Support for LAist comes from
We Explain L.A.
Stay Connected

Share This

News

If LAPD Cops Are Slower to Get to Your 911 Call, Blame the Statewide Prisoner Release Plan

CloseUpLAPDCar.jpg
Photo: stevelyon/Flickr
Stories like these are only possible with your help!
You have the power to keep local news strong for the coming months. Your financial support today keeps our reporters ready to meet the needs of our city. Thank you for investing in your community.

How will the City of Los Angeles cope with the statewide release of inmates under a new plan to lessen overcrowding in prisons? Los Angeles Police Chief Charlie Beck says 150 officers will be taken away from regular duties in order to "deal with" the plan, according to L.A. Now. Doing so, cautions Beck, will affect how the LAPD deal with crime and emergency responses."911 calls will take longer to answer, reports will take longer to write, and our system will suffer because of an unfunded mandate placed on us by the state," said Beck.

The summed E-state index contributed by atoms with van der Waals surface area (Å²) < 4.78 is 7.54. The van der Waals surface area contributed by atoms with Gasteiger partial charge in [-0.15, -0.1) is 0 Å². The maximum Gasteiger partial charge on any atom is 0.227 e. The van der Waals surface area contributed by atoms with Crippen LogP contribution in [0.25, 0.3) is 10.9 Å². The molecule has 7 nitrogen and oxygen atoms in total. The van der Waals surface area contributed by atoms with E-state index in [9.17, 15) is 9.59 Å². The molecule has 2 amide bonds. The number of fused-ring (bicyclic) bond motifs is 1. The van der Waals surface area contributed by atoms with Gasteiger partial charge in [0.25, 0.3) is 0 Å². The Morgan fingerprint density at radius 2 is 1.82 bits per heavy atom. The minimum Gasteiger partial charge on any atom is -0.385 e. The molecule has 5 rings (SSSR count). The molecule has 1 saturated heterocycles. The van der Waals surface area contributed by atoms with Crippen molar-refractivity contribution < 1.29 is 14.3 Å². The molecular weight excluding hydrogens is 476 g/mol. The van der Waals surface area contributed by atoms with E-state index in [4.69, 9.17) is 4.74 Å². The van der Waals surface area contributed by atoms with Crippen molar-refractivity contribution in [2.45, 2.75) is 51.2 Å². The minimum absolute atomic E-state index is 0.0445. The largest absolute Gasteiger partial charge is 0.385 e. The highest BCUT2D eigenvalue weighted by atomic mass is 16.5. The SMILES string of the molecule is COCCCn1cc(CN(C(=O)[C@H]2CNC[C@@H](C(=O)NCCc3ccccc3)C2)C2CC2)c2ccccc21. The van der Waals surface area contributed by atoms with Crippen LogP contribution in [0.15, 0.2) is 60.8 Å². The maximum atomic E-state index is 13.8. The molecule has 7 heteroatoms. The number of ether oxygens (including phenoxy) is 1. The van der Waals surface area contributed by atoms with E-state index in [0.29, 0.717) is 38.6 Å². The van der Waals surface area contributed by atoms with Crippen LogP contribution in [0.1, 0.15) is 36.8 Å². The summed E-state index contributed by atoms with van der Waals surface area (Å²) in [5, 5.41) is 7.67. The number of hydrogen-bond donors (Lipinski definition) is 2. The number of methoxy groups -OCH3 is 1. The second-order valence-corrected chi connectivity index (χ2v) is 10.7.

In addition to affecting emergency response times, Beck, along with Mayor Antonio Villaraigosa, fear that the crime rates in L.A. will no longer be on the decline.

Officers re-assigned to be part of the released prisoner program will be spending time keeping track of those prisoners who otherwise would have been supervised by employees of the state parole department; the plan, which went into effect this weekend moves the responsibility for thousands of inmates and parolees from the state to local authorities.

According to Villaraigosa, there will be over 4,200 released offenders transferred into the supervision of Los Angeles. Villaraigosa and Beck have been critical of Governor Jerry Brown for implementing this plan without providing the city any funds to deal with the added burden. "This is not alignment," remarked Villaraigosa at a press conference, "this is a recipe for making the problem much worse."